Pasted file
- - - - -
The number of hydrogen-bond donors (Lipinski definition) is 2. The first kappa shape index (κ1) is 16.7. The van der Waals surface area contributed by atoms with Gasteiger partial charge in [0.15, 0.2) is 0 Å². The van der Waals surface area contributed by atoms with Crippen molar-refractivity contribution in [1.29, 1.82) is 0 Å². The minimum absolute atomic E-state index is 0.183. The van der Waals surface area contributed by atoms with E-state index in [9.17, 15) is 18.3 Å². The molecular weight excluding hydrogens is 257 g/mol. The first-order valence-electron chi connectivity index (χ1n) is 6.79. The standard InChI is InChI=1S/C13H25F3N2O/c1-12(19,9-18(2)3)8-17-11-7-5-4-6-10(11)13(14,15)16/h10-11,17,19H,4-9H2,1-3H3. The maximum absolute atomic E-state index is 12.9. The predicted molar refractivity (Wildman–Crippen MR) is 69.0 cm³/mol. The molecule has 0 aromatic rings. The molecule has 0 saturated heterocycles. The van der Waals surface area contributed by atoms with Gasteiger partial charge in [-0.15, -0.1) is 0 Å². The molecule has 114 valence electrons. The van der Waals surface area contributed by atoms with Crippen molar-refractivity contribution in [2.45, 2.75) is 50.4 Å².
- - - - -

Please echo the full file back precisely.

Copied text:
The number of hydrogen-bond donors (Lipinski definition) is 2. The first kappa shape index (κ1) is 16.7. The van der Waals surface area contributed by atoms with Gasteiger partial charge in [0.15, 0.2) is 0 Å². The van der Waals surface area contributed by atoms with Crippen molar-refractivity contribution in [1.29, 1.82) is 0 Å². The minimum absolute atomic E-state index is 0.183. The van der Waals surface area contributed by atoms with E-state index in [9.17, 15) is 18.3 Å². The molecular weight excluding hydrogens is 257 g/mol. The first-order valence-electron chi connectivity index (χ1n) is 6.79. The standard InChI is InChI=1S/C13H25F3N2O/c1-12(19,9-18(2)3)8-17-11-7-5-4-6-10(11)13(14,15)16/h10-11,17,19H,4-9H2,1-3H3. The maximum absolute atomic E-state index is 12.9. The predicted molar refractivity (Wildman–Crippen MR) is 69.0 cm³/mol. The molecule has 0 aromatic rings. The molecule has 0 saturated heterocycles. The van der Waals surface area contributed by atoms with Gasteiger partial charge in [-0.15, -0.1) is 0 Å². The molecule has 114 valence electrons. The van der Waals surface area contributed by atoms with Crippen molar-refractivity contribution in [2.45, 2.75) is 50.4 Å².